for signature, as part of a process for its rapid entry into force. The Philippines has been and will
continue to be part of this making
history, making it happen, making a difference. At this point, I wish to give credit to the
Philippine Delegation at the Dublin Diplomatic Conference and we are honored by
the presence here of Delegation Head DFA Assistant Secretary Evan Garcia and
Delegation Vice-Head DND Assistant Secretary Lamberto Sillona. We in the PCBL worked in cooperation with
them during the treaty negotiations. The
PCCM exhibit shows photos of this. This
followed a new model of diplomacy characterized by governmental-civil society
humanitarian partnership. The result was
a cluster munitions ban treaty which carried five substantive and one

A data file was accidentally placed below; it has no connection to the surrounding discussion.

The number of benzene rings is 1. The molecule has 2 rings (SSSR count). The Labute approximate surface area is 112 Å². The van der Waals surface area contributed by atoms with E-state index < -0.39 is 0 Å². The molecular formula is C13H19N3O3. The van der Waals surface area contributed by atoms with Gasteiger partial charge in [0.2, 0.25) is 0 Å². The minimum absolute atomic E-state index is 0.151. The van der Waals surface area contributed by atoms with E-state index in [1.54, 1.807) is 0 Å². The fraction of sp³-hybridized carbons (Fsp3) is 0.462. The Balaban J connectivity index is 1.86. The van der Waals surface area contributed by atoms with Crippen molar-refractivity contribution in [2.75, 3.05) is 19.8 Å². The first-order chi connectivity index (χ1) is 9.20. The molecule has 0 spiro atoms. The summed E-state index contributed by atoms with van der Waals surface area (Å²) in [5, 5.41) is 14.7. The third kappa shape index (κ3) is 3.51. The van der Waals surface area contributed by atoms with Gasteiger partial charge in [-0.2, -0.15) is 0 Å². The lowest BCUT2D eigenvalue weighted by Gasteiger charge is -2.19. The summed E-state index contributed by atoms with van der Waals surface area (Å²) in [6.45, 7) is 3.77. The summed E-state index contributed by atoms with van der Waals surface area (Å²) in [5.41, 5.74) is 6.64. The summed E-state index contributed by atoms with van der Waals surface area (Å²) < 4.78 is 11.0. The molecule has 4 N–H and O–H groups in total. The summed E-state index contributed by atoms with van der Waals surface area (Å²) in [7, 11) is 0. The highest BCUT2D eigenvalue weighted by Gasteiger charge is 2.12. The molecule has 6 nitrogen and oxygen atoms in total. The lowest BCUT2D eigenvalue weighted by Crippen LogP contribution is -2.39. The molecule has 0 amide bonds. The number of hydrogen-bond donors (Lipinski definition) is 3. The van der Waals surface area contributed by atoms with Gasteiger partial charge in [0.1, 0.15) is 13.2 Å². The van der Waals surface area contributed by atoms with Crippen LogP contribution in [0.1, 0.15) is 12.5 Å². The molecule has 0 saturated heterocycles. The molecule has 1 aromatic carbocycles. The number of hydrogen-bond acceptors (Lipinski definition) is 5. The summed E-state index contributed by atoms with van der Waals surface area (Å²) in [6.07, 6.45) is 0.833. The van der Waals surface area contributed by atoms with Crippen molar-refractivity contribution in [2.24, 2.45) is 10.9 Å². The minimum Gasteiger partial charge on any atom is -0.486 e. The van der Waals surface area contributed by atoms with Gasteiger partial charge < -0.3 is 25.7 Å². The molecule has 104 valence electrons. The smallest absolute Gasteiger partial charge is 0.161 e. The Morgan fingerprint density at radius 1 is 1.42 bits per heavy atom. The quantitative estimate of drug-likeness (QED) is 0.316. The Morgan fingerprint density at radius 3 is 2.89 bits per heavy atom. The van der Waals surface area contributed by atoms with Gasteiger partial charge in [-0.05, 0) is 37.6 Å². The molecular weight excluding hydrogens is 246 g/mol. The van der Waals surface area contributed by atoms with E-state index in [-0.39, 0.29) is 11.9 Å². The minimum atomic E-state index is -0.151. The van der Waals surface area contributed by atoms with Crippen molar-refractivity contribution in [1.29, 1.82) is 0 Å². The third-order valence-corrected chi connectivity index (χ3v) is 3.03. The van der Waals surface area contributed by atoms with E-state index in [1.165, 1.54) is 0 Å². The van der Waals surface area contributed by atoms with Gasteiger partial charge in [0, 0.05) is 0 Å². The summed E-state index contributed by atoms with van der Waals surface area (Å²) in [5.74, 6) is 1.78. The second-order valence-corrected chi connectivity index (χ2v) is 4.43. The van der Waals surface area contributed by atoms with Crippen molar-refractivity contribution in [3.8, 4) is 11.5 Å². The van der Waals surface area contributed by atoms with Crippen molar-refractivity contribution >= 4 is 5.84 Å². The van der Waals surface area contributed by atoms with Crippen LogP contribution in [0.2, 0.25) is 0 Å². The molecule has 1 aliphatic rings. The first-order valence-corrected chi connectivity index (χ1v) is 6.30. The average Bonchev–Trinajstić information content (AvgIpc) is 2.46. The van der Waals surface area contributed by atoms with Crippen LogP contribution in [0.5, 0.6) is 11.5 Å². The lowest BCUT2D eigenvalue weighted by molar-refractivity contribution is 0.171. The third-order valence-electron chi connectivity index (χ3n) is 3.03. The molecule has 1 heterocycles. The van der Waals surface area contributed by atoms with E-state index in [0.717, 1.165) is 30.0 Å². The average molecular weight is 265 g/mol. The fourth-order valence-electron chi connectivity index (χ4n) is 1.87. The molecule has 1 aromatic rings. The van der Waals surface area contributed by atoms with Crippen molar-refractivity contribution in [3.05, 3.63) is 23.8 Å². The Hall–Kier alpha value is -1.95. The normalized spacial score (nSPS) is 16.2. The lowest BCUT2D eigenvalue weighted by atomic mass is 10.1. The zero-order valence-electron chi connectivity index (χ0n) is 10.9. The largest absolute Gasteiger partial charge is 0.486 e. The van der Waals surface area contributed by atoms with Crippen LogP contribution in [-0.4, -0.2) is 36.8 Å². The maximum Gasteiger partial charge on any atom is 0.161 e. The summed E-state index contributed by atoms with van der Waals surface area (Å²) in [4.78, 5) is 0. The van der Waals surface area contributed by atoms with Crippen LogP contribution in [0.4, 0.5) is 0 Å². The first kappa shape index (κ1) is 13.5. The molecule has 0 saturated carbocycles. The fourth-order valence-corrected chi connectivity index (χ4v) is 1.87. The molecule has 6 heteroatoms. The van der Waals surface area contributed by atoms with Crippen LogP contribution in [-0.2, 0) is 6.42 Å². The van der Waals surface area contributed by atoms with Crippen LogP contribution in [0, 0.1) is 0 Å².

procedural, a total of six, Philippine contributions to the new treaty. It’s like winning six gold medals in the
Olympics (Not quite like Michael Phelps but very good).
Having helped achieve that, PCBL
and PhilANSA have decided to “retire” as the main Philippine campaign groups
against cluster munitions, and instead
form a new and younger country campaign group called PCCM to focus on this
issue. This will also allow PCBL and
PhilANSA to properly focus on their respective issues of landmines and small
arms, which both still have an actual problematic presence in the country. In this way, we do the best justice to all
these respective issues.
Some of you may ask, since there is
no actual problematic presence of cluster munitions in the Philippines, why even campaign here on this issue? The quick answers are these. First of
all, we do not want them to become an actual problematic presence here. Second,
they are in fact an actual problematic presence in other countries or areas
where overseas Filipinos are found. One
such area was southern Lebanon
and northern Israel in
August 2006 where, respectively, Israel and the Lebanon-based Hezbollah
non-state armed group used cluster munitions to horrendous effect, as the PCCM
Third, we express our humanitarian solidarity with all such victims